The first objective of the GridCoord project is to strengthen co-operation amongst the funding authorities in order to better co-ordinate the planning of future activities in the field of Grid research, an ERA objective. This GridCoord report contains a compendium of national Grid R&D initiatives in Europe, with special emphasis on the structures, initiatives and coordination actions at the level of funding bodies. This analysis is related to the recent and current projects on Grid Computing and to the possible industrial impact of this technology. The study builds on contributions from GridCoord partners in an attempt to define and size the present and future Grid computing space in the nine GridCoord countries. The study further includes findings from a workshop on Grid activities in European industry that was held at Stuttgart/Germany March 7-8, 2005 (Task 4.1.1) in order to better understand the usage of Grid in industry and its connection with publicly funded research.

The document contains a chapter for each country that is represented by partners in the GridCoord project. Each chapter is organized as follows:

  • Short history of the Grid initiatives

  • Research initiatives and approaches

  • Funding structure and contacts

  • Table summarizing current projects and efforts.

The report shows that the European countries have a prestigious research tradition in the areas that contributed “to build” the Grid technology - high-performance computing, parallel and distributed processing, networking infrastructures, software engineering in objects/components platforms, data base and knowledge discovery, cooperative computing, peer-to-peer computing -, as well as in the scientific application sectors: computational physics, high-energy physics, computational chemistry, life sciences, genomics, medicine, astrophysics, geophysics, earth observation systems, weather prediction, astrobiology, while some significant industrial and commercial applications are emerging.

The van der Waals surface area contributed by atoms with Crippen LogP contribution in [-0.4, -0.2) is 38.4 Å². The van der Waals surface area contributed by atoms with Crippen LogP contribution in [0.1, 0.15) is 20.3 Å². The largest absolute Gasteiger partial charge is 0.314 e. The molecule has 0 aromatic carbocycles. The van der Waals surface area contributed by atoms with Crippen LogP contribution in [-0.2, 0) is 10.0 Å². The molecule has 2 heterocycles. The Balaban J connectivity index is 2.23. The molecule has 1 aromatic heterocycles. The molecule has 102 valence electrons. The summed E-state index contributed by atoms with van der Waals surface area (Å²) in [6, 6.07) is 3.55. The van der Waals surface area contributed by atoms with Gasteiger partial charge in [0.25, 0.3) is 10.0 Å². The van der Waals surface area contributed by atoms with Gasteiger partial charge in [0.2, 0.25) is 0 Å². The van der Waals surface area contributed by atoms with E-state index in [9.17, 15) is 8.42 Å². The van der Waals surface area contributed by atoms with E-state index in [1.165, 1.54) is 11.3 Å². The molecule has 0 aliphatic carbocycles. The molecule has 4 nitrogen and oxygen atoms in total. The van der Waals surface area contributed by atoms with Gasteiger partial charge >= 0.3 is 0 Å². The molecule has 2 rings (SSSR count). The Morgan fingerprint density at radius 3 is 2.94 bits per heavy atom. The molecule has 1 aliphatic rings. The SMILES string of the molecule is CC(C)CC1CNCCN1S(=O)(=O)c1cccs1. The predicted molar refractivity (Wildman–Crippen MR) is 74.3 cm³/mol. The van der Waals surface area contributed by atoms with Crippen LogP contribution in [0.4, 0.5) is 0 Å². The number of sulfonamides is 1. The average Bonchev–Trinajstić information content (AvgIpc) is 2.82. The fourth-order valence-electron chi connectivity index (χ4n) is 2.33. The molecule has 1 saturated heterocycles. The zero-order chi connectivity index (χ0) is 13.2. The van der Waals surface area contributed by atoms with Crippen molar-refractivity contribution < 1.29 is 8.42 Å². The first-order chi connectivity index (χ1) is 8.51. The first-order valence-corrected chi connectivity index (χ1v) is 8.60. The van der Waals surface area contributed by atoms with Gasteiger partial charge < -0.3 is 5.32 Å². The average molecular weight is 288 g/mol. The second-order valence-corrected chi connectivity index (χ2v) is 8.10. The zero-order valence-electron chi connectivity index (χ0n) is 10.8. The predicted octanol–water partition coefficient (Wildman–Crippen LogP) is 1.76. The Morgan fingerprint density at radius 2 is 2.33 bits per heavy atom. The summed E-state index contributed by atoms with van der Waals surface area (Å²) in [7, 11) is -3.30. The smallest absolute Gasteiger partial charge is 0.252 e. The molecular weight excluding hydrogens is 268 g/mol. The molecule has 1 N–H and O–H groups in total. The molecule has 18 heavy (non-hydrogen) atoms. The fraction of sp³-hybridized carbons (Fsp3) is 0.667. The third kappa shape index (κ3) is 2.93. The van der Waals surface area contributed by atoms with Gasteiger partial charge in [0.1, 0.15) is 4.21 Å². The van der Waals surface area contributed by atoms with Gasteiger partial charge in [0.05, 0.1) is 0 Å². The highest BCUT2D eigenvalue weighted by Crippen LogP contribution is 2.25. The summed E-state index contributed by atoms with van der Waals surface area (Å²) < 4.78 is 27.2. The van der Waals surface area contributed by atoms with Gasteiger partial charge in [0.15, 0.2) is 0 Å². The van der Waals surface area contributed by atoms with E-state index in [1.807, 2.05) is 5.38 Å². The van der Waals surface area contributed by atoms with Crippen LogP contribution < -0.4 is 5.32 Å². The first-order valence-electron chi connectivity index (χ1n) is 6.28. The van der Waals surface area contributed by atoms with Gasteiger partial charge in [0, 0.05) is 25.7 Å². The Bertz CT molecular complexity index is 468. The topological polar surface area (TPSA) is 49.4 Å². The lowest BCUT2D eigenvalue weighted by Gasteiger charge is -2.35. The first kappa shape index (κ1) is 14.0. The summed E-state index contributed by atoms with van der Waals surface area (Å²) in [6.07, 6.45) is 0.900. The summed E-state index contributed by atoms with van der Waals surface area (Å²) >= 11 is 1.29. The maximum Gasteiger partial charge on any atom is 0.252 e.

In the second half of the 90s / at the beginning of 2000s, some important initiatives have been started, notably UK e-Science, ACI Grid and Grid 5000 in France, Unicore in Germany. They have been followed, or accompanied, by other significant initiatives in The Netherlands, Italy, Spain, Poland, Sweden, and Hungary.

Each country is characterized by specific institutions and structures to support and to co-ordinate research, notably at the level of Government and/or Research Institutions or Agencies that are described in the various chapters of this report.

In some countries, there has been a comprehensive national funding programme specifically for Grids, notably in UK and France. In many other cases, the co-ordination on Grid research has been through the spontaneous orientation of the research community exploiting public funds in ICT platforms/applications. However, in these cases there are some notable trends that could allow the various countries to achieve common Europe-wide strategies, leading to comprehensive and coherent funding programmes. One trend is related to recognition, by Governments or Research Institutions, of the role of informal co-ordination structures/committees, for example the D-Grid consortium in Germany.

In other cases, also according to the results of past/current projects and informal co-ordination of the scientific community, some Governments governments or Rresearch Institution institutions have launched specific initiatives oriented to achieve a coherent national strategy for funding Grid research and its industrial impact: notable examples are the countries where the Technological Platform / Quick Start approach has been followed, e.g. by the Italian Ministry for University and Research.